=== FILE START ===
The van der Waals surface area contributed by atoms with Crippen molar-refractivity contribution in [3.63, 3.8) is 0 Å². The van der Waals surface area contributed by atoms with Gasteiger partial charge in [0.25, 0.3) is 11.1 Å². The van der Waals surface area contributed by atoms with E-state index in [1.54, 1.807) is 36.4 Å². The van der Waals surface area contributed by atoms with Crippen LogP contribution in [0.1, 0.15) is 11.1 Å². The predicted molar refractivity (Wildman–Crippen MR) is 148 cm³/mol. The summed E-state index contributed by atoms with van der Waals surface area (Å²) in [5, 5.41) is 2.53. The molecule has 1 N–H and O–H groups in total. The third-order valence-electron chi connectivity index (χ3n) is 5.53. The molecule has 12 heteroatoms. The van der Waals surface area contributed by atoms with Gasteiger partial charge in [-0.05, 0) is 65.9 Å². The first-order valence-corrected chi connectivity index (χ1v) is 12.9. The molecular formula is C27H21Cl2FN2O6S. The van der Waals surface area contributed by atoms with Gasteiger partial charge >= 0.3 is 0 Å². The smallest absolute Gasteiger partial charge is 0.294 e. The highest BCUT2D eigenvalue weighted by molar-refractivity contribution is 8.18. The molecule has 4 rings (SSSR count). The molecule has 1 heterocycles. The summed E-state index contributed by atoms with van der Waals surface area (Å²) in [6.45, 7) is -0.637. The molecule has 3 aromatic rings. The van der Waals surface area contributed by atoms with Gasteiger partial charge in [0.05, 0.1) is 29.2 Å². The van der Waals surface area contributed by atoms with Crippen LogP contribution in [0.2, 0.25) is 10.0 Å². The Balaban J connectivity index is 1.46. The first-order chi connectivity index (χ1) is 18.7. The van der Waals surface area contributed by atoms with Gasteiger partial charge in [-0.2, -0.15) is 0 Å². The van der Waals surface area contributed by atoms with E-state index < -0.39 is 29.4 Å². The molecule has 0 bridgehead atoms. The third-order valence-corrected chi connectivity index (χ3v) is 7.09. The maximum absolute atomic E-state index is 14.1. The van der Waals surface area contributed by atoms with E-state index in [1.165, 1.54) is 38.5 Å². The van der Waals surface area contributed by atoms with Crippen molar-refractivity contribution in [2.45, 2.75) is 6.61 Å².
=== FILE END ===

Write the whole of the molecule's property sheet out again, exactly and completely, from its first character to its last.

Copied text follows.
The van der Waals surface area contributed by atoms with Crippen molar-refractivity contribution in [3.63, 3.8) is 0 Å². The van der Waals surface area contributed by atoms with Gasteiger partial charge in [0.25, 0.3) is 11.1 Å². The van der Waals surface area contributed by atoms with E-state index in [1.54, 1.807) is 36.4 Å². The van der Waals surface area contributed by atoms with Crippen LogP contribution in [0.1, 0.15) is 11.1 Å². The predicted molar refractivity (Wildman–Crippen MR) is 148 cm³/mol. The summed E-state index contributed by atoms with van der Waals surface area (Å²) in [5, 5.41) is 2.53. The molecule has 1 N–H and O–H groups in total. The third-order valence-electron chi connectivity index (χ3n) is 5.53. The molecule has 12 heteroatoms. The van der Waals surface area contributed by atoms with Gasteiger partial charge in [-0.05, 0) is 65.9 Å². The first-order valence-corrected chi connectivity index (χ1v) is 12.9. The molecular formula is C27H21Cl2FN2O6S. The van der Waals surface area contributed by atoms with Gasteiger partial charge >= 0.3 is 0 Å². The smallest absolute Gasteiger partial charge is 0.294 e. The highest BCUT2D eigenvalue weighted by molar-refractivity contribution is 8.18. The molecule has 4 rings (SSSR count). The molecule has 1 heterocycles. The summed E-state index contributed by atoms with van der Waals surface area (Å²) in [6.45, 7) is -0.637. The molecule has 3 aromatic rings. The van der Waals surface area contributed by atoms with Gasteiger partial charge in [0.05, 0.1) is 29.2 Å². The van der Waals surface area contributed by atoms with Crippen LogP contribution in [0.2, 0.25) is 10.0 Å². The Balaban J connectivity index is 1.46. The first-order chi connectivity index (χ1) is 18.7. The van der Waals surface area contributed by atoms with Gasteiger partial charge in [-0.2, -0.15) is 0 Å². The van der Waals surface area contributed by atoms with E-state index < -0.39 is 29.4 Å². The molecule has 0 bridgehead atoms. The third-order valence-corrected chi connectivity index (χ3v) is 7.09. The maximum absolute atomic E-state index is 14.1. The van der Waals surface area contributed by atoms with E-state index in [1.165, 1.54) is 38.5 Å². The van der Waals surface area contributed by atoms with Crippen molar-refractivity contribution in [2.45, 2.75) is 6.61 Å².